This is due to the history of the town, which has always focused on the fishing industry and the harbour, as opposed to tourism, which led to a lack of those classic waterfront hotels and guesthouses being built back in the day.

That said, do check out this lovely, dog-friendly place, or this spot which is perfect for families, or this one that is ideal for those on a budget.

Otherwise, if you really want to splash out, you can also rent one of the iconic weatherboard fisherman huts – they really would be the best way to round off your Whitstable Beach experience!

If it’s a hotel you’re looking for along Whitstable beach, then the Hotel Continental, or the Marine Hotel in Tankerton are the best options, especially the latter, which has stunning sea views.

For more ideas about where to stay in Whitstable, including apartments, self-catering spots, unique stays, guesthouses and hotels, check out CozyCozy who have a fantastic selection, great prices and an easy booking process.




Top Things To Do in Whitstable

UK, Whitstable, Oyster Bar

And now we come to the important matter of things to do in Whitstable, including the wonderful beach here, but also the town and surrounding area too.

And trust me there’s a lot, which means if you’re only here for the day you will have to pick and choose!


#1 Enjoy Whitstable Beach

England, Whitstable Beach, Busker

First up, of course, you need to hit Whitstable Beach, which as we’ve discussed is a gorgeous strip of shingle delight you can stroll along, sit on or picnic at.

You can also swim in the sea here, walk The Street trail along the seabed at low tide or enjoy paddle boarding or kayaking on the water here.

There’s several companies that can rent you the gear if you need.

Also popular, especially with kids, is crabbing.

You can easily grab a line, a bucket and some bait for a couple of quid at the little hut stores that line the Harbour and then head to the pier to try and suss out the competition!

Don’t forget that, if you want a quieter spot, heading to West Bay or Tankerton is a good shout.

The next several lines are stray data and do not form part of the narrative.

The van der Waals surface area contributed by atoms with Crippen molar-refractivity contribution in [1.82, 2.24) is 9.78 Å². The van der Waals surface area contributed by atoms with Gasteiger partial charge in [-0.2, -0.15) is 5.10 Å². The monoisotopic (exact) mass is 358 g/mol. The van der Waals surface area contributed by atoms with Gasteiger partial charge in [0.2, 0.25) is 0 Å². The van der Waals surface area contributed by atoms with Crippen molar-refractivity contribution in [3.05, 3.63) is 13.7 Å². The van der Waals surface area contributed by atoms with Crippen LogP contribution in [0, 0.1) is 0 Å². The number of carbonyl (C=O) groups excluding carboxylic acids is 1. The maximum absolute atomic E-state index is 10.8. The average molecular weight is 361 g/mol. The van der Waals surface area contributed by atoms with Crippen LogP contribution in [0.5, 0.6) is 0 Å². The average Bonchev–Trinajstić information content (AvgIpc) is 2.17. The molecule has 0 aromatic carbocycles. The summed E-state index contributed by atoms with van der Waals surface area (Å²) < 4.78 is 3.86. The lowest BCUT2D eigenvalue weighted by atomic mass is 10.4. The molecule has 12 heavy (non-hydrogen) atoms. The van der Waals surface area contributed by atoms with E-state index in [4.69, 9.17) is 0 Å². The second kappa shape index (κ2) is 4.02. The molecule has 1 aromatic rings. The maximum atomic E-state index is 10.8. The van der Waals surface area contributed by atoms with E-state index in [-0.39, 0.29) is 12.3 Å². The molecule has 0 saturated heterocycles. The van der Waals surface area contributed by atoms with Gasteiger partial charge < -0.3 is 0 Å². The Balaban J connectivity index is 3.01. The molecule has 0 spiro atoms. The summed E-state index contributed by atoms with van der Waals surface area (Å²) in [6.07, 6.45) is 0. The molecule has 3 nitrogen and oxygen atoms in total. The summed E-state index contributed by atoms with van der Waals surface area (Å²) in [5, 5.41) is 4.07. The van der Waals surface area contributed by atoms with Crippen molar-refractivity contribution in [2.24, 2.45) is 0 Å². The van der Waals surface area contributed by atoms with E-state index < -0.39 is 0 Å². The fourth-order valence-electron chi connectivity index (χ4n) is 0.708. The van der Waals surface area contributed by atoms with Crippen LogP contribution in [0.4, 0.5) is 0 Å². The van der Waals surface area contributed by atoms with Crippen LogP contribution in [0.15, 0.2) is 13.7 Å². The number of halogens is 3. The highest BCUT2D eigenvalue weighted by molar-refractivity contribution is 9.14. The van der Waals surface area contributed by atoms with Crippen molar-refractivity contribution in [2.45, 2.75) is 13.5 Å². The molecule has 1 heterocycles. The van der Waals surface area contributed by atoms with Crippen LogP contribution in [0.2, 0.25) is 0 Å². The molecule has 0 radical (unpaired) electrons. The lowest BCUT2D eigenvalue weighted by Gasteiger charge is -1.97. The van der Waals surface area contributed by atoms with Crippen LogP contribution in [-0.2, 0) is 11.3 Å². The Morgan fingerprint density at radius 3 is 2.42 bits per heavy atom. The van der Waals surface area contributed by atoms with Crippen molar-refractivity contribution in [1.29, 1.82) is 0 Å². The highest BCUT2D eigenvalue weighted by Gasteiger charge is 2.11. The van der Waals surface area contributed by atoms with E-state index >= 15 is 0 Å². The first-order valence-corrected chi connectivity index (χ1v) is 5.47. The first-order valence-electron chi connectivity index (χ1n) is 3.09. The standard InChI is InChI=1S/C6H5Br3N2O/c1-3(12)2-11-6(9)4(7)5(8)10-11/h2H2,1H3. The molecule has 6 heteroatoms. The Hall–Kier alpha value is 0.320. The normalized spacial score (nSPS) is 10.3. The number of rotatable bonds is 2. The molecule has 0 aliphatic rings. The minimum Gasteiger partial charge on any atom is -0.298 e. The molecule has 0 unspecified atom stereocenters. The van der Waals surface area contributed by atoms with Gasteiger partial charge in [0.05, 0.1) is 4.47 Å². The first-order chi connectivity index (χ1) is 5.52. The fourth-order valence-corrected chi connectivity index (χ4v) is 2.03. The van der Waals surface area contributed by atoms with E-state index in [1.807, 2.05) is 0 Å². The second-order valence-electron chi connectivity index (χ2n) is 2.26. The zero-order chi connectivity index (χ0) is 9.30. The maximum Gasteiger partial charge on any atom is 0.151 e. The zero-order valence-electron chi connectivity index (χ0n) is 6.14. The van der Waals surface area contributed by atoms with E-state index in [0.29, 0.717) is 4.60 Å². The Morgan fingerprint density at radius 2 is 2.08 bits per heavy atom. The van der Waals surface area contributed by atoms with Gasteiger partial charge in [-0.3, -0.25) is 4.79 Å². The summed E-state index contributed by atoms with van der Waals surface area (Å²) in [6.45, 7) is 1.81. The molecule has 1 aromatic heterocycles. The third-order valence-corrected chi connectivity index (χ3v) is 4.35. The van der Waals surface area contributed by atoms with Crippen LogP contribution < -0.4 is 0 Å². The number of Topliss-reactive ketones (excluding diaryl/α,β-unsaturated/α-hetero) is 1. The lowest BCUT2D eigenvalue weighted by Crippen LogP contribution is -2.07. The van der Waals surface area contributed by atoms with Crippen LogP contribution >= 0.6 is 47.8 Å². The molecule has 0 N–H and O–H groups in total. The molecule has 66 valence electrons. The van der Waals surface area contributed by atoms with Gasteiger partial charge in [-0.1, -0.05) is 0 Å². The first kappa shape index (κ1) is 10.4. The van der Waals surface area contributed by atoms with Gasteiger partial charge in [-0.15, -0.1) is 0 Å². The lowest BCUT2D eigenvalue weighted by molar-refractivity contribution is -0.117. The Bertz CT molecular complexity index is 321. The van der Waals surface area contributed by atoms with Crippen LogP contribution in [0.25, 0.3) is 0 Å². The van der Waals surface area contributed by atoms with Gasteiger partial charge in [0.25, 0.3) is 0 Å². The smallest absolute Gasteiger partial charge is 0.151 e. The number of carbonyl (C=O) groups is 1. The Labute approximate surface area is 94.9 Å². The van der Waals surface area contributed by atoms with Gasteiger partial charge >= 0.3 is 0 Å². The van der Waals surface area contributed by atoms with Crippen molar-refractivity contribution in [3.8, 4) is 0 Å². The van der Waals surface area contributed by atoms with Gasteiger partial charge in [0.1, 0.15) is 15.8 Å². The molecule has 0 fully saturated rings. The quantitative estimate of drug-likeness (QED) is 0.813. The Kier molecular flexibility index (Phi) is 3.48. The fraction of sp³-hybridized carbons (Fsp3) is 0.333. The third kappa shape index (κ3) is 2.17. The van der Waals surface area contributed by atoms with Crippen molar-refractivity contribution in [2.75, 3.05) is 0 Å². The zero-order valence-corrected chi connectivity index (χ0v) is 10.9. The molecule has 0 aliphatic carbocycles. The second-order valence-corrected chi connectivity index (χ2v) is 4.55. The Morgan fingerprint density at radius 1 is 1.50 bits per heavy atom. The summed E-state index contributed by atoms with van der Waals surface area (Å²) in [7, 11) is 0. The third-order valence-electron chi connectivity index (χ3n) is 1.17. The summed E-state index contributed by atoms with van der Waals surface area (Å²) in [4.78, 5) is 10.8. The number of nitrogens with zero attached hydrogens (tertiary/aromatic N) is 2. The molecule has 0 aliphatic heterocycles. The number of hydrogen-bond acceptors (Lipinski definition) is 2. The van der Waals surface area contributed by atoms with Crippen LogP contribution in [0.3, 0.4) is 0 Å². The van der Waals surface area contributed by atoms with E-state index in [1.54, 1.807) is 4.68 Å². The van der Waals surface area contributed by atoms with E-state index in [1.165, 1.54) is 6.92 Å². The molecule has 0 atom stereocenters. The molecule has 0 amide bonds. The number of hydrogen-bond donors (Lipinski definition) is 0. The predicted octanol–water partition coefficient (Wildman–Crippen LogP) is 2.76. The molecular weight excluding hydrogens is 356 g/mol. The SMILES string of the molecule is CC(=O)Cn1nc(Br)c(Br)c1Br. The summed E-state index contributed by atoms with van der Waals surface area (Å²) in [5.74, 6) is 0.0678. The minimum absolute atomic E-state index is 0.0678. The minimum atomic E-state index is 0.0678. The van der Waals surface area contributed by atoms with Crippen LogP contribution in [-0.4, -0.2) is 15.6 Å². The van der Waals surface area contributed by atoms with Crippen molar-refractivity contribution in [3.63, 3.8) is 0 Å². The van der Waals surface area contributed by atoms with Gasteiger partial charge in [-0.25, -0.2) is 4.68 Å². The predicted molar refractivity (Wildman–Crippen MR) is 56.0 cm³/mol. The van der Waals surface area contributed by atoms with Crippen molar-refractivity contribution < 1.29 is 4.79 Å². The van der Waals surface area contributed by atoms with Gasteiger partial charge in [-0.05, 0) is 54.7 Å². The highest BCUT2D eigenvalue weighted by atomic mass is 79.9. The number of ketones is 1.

#2 Eat a Lot of Seafood

There’s no question that a lot of Whitstable tourist trade is down to the scrumptious seafood they serve here, so freshly caught you can see the boats bringing in the next haul, as you enjoy their last.

As a vegetarian, this wasn’t the option for me, but I do know Whitstable is an absolute hit with anyone wanting to try a classic fish and chips the real way – salty fingers, sea air and seagulls circling around them.

There’s also the famous oyster bars at Whitstable, which are rumoured to have the best in the country and are very authentic, outdoor, genuine affairs.

Stalls litter the harbour area, where the scene of the boats and the sea infront of you certainly complement these quintessential delicacies.

And then, within the town of Whitstable itself, there’s also some amazing fish and chip restaurants, as well as takeaway joints to try (Ossies seemed to be the most popular!) as well as iconic seafood eateries such as Wheelers too.

And don’t forget the epic deli stores you can window shop at (like The Cheese Box), cute cafes to refresh at (like Blueprint Coffee & Books) and regular farmers markets where you can stock up on local goods too.

For something a bit different, or for the vegetarians among us, the excellent restaurant JoJo’s is situated just above the beach at Tankerton and does a great meze platter!


#3 Drink a Pint on the Pebbles

And don’t forget to wash it all down with an amazing pint of local ale or craft beer, which you can do in Whitstable sat right on the pebbles with your toes dunked in the sea too – absolutely one of my fav things to do here!

Yes the amazing Old Neptune pub is located right on Whitstable Beach and they serve a great local pint which you can have in their beer garden aka beer beach.

It’s one of the best seaside experiences I’ve had, sat out there in the sun as the waves gently lap in front of you.

Alternatively, the Tankerton Arms is a great place to stop for a drink too!


#4 Stroll the Harbour & Town

England, Whitstable, Harbour